Everyone is Christian, Ignorant, or Evil

Studies keep showing that non-Christians mainly associate Christians with being intolerant, judgmental, and arrogant. Ironically, though not surprisingly, Christians rarely, if ever, see how they are being intolerant, judgmental, or arrogant.

But that’s because we don’t often think about the implications of what we are saying. We aren’t intolerant, judgmental, or arrogant on purpose (for the most part, of course, there are some spectacular exceptions), we are generally just unaware of the implications of our words, phrases, systems, and approaches.

For instance, we talked before about the cliche “Love the Sinner but Hate the Sin” and how the message being heard is you love part of me, but not all of me. Your love for me is not unconditional but compartmentalized.” That’s not what we meant but, as the saying goes, the road to hell is paved with good intentions. We can do a lot of damage with a lot of good intentions and a lot of naivete.

There are many more examples that I could mention.

But this post is about the trend to make Christianity more attractive to people by making it sound like it’s the most reasonable story out there. The point of this post is to say that by telling people that believing a man named Jesus was raised from the dead and that the Bible is written by God “makes a lot of sense if you think about it” or that it’s even “common sense” means that if someone doesn’t believe it they must necessarily either be ignorant or evil.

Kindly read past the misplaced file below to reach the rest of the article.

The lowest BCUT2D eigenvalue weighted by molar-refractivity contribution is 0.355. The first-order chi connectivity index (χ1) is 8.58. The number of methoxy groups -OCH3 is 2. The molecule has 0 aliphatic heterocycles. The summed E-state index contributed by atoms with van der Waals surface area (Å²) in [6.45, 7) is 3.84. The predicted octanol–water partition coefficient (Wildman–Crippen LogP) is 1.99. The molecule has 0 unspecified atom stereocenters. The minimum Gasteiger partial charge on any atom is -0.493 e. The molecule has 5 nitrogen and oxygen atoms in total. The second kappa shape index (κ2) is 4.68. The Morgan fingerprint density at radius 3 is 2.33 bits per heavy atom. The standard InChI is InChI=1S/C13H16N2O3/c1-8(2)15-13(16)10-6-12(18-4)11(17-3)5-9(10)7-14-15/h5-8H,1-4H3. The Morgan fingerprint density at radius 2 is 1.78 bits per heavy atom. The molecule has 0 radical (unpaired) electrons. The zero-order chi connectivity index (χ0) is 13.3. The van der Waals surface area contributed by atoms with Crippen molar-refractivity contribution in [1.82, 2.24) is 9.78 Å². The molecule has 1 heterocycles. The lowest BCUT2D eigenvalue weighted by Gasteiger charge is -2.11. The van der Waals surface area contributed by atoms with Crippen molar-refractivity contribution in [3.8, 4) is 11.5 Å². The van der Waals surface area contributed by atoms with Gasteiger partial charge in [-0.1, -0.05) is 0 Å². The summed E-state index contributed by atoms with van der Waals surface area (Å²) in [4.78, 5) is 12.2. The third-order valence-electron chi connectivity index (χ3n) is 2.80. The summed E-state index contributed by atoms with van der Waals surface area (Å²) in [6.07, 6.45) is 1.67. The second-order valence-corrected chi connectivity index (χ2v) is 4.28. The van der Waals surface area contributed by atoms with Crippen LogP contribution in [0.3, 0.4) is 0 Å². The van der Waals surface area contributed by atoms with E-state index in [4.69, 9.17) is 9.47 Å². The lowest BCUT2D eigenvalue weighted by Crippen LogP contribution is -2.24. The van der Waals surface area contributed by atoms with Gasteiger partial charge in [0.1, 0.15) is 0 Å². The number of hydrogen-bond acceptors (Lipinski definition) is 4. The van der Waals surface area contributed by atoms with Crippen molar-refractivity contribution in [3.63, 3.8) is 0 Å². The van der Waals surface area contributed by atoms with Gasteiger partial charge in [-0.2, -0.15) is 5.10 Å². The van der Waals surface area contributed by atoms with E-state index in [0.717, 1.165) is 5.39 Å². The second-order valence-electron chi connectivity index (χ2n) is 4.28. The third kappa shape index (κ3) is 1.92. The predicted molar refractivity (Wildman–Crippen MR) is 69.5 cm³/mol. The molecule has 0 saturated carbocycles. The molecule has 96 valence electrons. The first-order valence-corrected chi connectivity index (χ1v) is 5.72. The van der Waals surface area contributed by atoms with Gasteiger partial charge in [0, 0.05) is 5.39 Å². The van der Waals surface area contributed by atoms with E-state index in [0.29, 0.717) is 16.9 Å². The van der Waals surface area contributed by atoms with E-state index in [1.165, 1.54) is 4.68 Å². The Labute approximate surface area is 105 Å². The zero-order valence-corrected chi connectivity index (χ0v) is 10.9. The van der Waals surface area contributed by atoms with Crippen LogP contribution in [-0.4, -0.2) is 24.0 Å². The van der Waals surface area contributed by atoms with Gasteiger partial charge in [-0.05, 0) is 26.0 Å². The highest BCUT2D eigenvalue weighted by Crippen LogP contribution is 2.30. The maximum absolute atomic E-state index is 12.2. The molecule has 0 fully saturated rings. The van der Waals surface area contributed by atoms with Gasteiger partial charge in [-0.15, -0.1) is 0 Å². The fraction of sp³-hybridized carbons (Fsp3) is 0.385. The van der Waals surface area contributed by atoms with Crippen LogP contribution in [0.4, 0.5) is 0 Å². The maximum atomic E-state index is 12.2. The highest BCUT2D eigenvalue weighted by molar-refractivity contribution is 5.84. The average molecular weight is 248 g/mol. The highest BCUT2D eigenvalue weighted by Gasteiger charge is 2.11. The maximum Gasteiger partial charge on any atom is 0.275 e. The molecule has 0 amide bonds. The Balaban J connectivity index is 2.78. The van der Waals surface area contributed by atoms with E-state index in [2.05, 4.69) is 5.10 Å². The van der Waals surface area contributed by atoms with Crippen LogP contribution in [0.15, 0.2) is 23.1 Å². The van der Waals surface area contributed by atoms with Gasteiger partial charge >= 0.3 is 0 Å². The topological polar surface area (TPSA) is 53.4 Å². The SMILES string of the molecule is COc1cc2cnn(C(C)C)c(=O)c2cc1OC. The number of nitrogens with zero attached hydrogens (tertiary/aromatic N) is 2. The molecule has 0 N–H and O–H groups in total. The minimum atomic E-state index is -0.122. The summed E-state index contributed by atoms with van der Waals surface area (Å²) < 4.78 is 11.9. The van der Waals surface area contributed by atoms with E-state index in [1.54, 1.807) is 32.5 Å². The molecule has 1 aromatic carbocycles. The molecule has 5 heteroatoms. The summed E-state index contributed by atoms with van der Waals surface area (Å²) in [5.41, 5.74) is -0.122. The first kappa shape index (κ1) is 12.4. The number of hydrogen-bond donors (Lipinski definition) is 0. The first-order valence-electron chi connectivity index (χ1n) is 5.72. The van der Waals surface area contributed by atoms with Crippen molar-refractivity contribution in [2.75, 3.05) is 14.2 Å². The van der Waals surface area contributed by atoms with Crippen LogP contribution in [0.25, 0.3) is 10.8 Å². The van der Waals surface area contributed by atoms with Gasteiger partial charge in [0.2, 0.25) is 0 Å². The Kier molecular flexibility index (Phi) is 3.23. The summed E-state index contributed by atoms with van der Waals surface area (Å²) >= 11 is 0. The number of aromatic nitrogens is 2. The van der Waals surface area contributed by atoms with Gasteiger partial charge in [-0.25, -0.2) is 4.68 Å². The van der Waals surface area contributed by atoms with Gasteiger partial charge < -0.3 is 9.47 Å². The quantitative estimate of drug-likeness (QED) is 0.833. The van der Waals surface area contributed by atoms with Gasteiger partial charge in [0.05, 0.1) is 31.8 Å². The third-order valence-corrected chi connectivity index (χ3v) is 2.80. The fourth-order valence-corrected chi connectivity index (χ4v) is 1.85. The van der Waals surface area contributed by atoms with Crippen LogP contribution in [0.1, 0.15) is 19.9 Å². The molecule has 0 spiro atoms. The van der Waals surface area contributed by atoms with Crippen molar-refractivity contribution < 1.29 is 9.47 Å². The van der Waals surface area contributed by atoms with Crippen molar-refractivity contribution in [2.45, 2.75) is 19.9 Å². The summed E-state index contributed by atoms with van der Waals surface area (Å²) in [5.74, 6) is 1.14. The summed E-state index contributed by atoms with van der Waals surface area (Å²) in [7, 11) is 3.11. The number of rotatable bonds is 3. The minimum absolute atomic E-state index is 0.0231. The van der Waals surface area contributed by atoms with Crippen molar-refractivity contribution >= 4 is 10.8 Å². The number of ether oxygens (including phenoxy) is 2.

That is to say, when we make the truth of the Christian story obvious, largely to make ourselves feel better about believing it, we must explain then, if it’s so obvious, why others don’t believe.

And if someone doesn’t believe something that is obvious and common sense, after a while, we Christians have no choice but to say that they are either ignorant, in the sense that they aren’t even capable of grasping the most common sense truths, or they are evil, in the sense that they know its truth but the “hardness of their hearts” keep them from accepting it as their own. If Christianity is obviously true, I am not sure of other options we have.

And armed with the belief that Christianity is “obviously true” and therefore people who don’t accept it are either ignorant or evil, we take to the streets to tell people about Jesus (or about why evolution is wrong).

Now, what about this package wouldn’t give people the impression that we are intolerant, judgmental, and arrogant.

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